Hearing loss has a lot of different causes and manifestations. It can be sudden or gradual. It can occur in one ear or both ears. It can be temporary or permanent. It happens to people of all ages and is associated with the aging process. Before discussing causes and treatments for hearing loss, it is important to understand how hearing works.
How We Hear
There are three sections of the ear: the outer ear, middle ear and inner ear. Each section helps move sound through the process of hearing. When a sound occurs, the outer ear feeds it through the ear canal to the eardrum. The noise causes the eardrum to vibrate. This, in turn, causes three little bones inside the middle ear (malleus, incus, stapes) to move. That movement travels into the inner ear (cochlea), where it makes tiny little hairs move in a fluid. These hairs convert the movement to auditory signals, which are then transmitted to the brain to register the sound.
Causes of Hearing Loss
Hearing loss occurs when sound is blocked in any of the three areas of the ear. The most common cause of hearing loss — and one of the most preventable — is exposure to loud noises. Infections, both of the ear or elsewhere in the body, are also a major contributor to hearing loss.
- In the Outer Ear: Earwax build-up, infections that cause swelling, a growth in the ear canal, injury or birth defects can restrict hearing in the outer ear.
- In the Middle Ear: Fluid build-up is responsible for the most common infections and blockages in the middle ear. Fluid in the middle ear prevents the bones from processing sounds properly. Tumors, both benign and malignant, can also result in hearing loss in the middle ear.
- In the Inner Ear: The natural process of aging diminishes hearing from damage to the cochlea (mechanism for converting sound vibrations to brain signals), vestibular labyrinth (which regulates balance), or the acoustic nerve (nerve that sends sound signals to the brain). Additionally, inner ear infections, Meniere’s disease and other nerve-related problems contribute to hearing loss in the inner ear.
Other causes of hearing loss include:
- Presbycusis: Age-related hearing loss, such as having difficulty hearing in noisy places, having trouble understanding what people are saying or not registering softer sounds.
- Heredity and Genetic Causes: There is a wide variety of diseases and syndromes, which are either genetic or hereditary that can cause hearing loss. Some, like rubella (German measles) occur when a pregnant mother has the disease, which causes hearing loss in the baby. Other, rarer types of hereditary and genetic causes include CHARGE Syndrome, Connexin 26 disorder, Goldenhar Syndrome,Treacher Collins Syndrome, Usher Syndrome, Waardenburg Syndrome and otosclerosis (growth of spongy bone tissue in the middle ear).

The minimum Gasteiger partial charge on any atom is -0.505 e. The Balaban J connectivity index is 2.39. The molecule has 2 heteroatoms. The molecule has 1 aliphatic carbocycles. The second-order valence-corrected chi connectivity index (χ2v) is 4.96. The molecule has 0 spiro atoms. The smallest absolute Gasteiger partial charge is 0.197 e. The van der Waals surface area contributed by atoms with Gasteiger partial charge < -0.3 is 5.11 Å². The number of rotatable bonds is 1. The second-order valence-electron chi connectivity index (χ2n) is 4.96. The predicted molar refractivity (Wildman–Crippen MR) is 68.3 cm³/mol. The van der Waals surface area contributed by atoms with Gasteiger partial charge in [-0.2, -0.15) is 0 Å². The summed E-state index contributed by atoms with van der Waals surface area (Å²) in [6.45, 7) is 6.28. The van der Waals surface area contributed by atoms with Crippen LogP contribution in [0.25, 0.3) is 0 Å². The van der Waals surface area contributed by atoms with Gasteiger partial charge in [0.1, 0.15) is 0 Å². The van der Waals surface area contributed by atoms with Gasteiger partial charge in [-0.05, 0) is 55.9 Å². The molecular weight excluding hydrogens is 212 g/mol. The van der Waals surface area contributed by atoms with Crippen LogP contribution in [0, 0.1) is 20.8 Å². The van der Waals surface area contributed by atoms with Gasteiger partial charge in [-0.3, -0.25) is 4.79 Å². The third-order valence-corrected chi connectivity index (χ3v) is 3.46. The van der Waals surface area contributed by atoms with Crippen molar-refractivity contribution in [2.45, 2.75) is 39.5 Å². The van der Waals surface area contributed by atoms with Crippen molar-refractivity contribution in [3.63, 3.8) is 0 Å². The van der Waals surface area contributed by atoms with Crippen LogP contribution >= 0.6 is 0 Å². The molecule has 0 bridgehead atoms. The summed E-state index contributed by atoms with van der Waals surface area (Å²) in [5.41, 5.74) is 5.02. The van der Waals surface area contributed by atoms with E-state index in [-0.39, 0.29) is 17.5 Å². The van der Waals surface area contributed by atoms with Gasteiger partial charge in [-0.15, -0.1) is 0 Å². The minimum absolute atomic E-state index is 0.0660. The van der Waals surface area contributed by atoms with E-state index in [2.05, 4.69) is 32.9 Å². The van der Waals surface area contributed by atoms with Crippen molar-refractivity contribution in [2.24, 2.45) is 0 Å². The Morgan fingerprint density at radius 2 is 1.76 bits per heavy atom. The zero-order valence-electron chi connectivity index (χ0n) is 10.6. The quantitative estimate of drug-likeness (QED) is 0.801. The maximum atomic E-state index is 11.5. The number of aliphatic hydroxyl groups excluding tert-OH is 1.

Most causes of outer ear hearing loss can be remedied. But problems of the middle and inner ear can lead to permanent hearing loss, which is why it is important to seek medical attention quickly if you are experiencing a problem hearing.
Types of Hearing Loss
There are five types of hearing loss:
- Conductive hearing loss: Caused by conditions that block the transmission of sound through the outer ear and eardrum to the middle ear.
- Sensorineural hearing loss: Inner ear damage that occurs as part of the natural process of aging.
- Mixed hearing loss: Mixed hearing loss refers to people who have both conductive and sensorineural hearing loss. Most people experience more than one type of hearing loss.
- Central hearing loss: This occurs when the central nervous system fails to send a readable signal to the brain, which is called a central auditory processing disorder. People with central hearing loss generally can hear all sounds, but can’t separate or process them.
Hearing loss is measured in four degrees: mild, moderate, severe or profound. The degree of hearing loss drives the selection of the best form of treatment on a case-by-case basis.
Hearing Loss Treatments
The location, type and degree of hearing loss impact the choice of treatments for any hearing problem. The most common treatment options include:
- Antibiotics, decongestants and pain medication to overcome ear infections.
- Myringotomy, a piercing of the eardrum to allow for fluids to drain out of the outer ear.
- Insertion of a tube into the Eustachian tube (part of the anatomy that connects the middle ear to the back of the throat) to keep it open and allow for normal fluid drainage. This technique may be recommended for people who get frequent ear infections.
- Hearing aids.
- Surgery to remove benign or malignant tumors or correct bone- or nerve-related problems.
If you experience sudden or prolonged hearing loss with dizziness, fever or pain, please contact our office right away and schedule an appointment with Steven M. Dawson, M.D.